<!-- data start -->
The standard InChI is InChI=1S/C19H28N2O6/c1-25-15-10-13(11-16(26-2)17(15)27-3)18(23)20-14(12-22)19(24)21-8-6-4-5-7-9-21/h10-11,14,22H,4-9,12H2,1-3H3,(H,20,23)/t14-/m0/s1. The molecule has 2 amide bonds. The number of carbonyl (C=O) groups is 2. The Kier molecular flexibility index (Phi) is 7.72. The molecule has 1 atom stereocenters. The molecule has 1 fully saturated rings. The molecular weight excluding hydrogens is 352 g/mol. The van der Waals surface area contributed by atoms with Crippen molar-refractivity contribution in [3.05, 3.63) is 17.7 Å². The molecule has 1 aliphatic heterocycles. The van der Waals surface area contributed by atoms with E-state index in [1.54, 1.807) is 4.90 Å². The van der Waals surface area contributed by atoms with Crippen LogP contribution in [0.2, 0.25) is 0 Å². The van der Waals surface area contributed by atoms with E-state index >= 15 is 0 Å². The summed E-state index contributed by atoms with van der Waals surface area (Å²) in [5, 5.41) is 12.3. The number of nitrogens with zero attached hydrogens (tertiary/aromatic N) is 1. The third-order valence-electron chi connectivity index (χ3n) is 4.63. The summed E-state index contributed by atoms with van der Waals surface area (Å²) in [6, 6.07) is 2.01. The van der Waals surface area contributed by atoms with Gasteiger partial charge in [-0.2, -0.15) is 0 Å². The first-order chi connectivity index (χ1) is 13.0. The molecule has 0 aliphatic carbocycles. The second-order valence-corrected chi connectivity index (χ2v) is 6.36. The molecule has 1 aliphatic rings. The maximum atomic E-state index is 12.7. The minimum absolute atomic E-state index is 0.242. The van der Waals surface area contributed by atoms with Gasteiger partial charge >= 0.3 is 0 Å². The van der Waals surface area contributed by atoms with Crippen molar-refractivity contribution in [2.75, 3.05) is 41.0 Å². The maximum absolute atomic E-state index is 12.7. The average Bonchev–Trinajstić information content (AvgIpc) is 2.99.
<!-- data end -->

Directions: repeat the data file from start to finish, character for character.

The standard InChI is InChI=1S/C19H28N2O6/c1-25-15-10-13(11-16(26-2)17(15)27-3)18(23)20-14(12-22)19(24)21-8-6-4-5-7-9-21/h10-11,14,22H,4-9,12H2,1-3H3,(H,20,23)/t14-/m0/s1. The molecule has 2 amide bonds. The number of carbonyl (C=O) groups is 2. The Kier molecular flexibility index (Phi) is 7.72. The molecule has 1 atom stereocenters. The molecule has 1 fully saturated rings. The molecular weight excluding hydrogens is 352 g/mol. The van der Waals surface area contributed by atoms with Crippen molar-refractivity contribution in [3.05, 3.63) is 17.7 Å². The molecule has 1 aliphatic heterocycles. The van der Waals surface area contributed by atoms with E-state index in [1.54, 1.807) is 4.90 Å². The van der Waals surface area contributed by atoms with Crippen LogP contribution in [0.2, 0.25) is 0 Å². The van der Waals surface area contributed by atoms with E-state index >= 15 is 0 Å². The summed E-state index contributed by atoms with van der Waals surface area (Å²) in [5, 5.41) is 12.3. The number of nitrogens with zero attached hydrogens (tertiary/aromatic N) is 1. The third-order valence-electron chi connectivity index (χ3n) is 4.63. The summed E-state index contributed by atoms with van der Waals surface area (Å²) in [6, 6.07) is 2.01. The van der Waals surface area contributed by atoms with Gasteiger partial charge in [-0.2, -0.15) is 0 Å². The first-order chi connectivity index (χ1) is 13.0. The molecule has 0 aliphatic carbocycles. The second-order valence-corrected chi connectivity index (χ2v) is 6.36. The molecule has 1 aliphatic rings. The maximum atomic E-state index is 12.7. The minimum absolute atomic E-state index is 0.242. The van der Waals surface area contributed by atoms with Gasteiger partial charge >= 0.3 is 0 Å². The van der Waals surface area contributed by atoms with Crippen molar-refractivity contribution in [2.75, 3.05) is 41.0 Å². The maximum absolute atomic E-state index is 12.7. The average Bonchev–Trinajstić information content (AvgIpc) is 2.99.